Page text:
In a clearing the king, unlaced, is seated on the moss, groggy. He keeps his head down. Lifting it, he sees Fin Barr before him. Suibhne looks at him like a guilty child. For a very long time Fin Barr says nothing; then he curses him. And says in the end: Your brothers will be the wolves in the deepest woods. You will have no more soul than they. Fin Barr turns on his heels, Suibhne follows him like a dog. In the camp he sits on the ground, his head lowered stubbornly, thinking.
That evening, the soldiers around the fire suddenly see the king rise and run into the woods like a wolf. He does not return.
Nine years pass. Fin Barr, abbot of Kildare, is looking for beams to fortify the abbey: in the oak woods of Killarney, he walks from trunk to trunk with his servants. They look around, they compare, they select. In the fork of an oak that is too knotty to be used for beams, Fin Barr sees, in the center of what he had first taken to be a clump of mistletoe, laughing eyes come alive and compose a face: a man stands up and raising his hand, makes a barely perceptible but refined gesture to the abbot. It is the king.
He jumps to the ground. He has a crow on his shoulder, which from time to time, when the king moves, flutters its wings a little, then, very seriously, smoothes its feathers. Suibhne kisses Fin Bar, laughs, caresses him — but he is unable to answer his questions: He no longer has the use of speech. Yet he seems to talk with his crow, in a kind of jargon to which the other responds in the jargon of crows. And when this dialog ends, the king begins to sing softly, almost without stopping. He seems prodigiously happy and occupied with his happy labors. All day long he follows Fin Barr and his servants, behind them he too hops like a crow. When they stop, he goes in search of berries and cress, which he devours with the same avid joy he had once for the dishes of a king, and the crow eats from his mouth. The servants laugh. Fin Barr is moved, caresses this ball of mistletoe and black feathers that was once a king. He says to himself that the king has not changed at all. That evening, for a long time, he holds the king’s large hand in his long hand, when he drops it Suibhne moves away, hopping toward the wood, as if he were about to fly. They will not see one another again until the bird of Death comes to visit them.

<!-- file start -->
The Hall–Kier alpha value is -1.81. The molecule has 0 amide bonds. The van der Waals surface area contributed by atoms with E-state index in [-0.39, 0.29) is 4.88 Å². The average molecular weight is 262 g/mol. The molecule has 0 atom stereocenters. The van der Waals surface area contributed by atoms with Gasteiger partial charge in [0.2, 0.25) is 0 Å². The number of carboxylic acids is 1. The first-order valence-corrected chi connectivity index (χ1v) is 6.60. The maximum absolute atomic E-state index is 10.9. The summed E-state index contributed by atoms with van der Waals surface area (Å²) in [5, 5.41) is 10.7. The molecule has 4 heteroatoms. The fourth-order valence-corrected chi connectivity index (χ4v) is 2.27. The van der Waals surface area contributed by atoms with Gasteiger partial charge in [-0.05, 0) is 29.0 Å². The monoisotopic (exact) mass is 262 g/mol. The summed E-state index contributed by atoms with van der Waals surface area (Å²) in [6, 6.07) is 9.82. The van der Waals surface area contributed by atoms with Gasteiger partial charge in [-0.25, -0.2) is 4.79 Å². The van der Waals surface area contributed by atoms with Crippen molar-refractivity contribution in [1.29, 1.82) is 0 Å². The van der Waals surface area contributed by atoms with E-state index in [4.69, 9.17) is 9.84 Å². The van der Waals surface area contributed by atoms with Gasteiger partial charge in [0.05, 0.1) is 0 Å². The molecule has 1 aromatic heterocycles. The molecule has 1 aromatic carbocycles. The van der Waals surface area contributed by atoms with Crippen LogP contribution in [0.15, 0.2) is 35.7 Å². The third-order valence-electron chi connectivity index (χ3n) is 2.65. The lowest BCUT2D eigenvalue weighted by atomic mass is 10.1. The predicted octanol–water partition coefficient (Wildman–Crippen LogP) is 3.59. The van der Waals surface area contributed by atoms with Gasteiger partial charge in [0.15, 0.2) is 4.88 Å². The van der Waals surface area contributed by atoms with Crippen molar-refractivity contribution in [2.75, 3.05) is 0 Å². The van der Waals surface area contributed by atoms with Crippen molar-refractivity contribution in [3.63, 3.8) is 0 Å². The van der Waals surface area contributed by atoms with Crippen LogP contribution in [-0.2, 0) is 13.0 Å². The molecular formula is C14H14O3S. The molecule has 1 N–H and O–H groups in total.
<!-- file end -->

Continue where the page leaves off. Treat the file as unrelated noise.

In the Annals of the Four Masters it is said that king Suibhne, through God’s grace, became a bird; that his feathers were a gift of the angels, that he could catch a dove in flight and utter the divine word in the language of crows; that he was a saint and a madman, a creature of God. This was not exactly the opinion of Fin Barr, who returned to Kilmore in the melancholy evening, on a cart that groaned with the weight of logs, with his tired servants already asleep at the bottom of the cart. Fin Barr can only think. He is happy that Suibhne found as much joy in being a woodland tramp as he did in being a king, that his joy was invincible and multiple as that of God. But he cannot decide if this comes from the soul. A little woodcutter lying at the abbot’s feet speaks in his sleep, painfully, as if he were suffering. He is grappling with his soul. Is it the soul that makes us whimper in the darkness, wondered Fin Barr? Or is it what makes us laugh and dance against all reason? My king, whom I cursed, passionately embraced the only joy within reach. Is that what it is to be a saint? Is that what it is to be an animal? Does this mean he was governed by a soul or subject to the needs of the body? God knows this, and the Four Masters, who have the ear of God.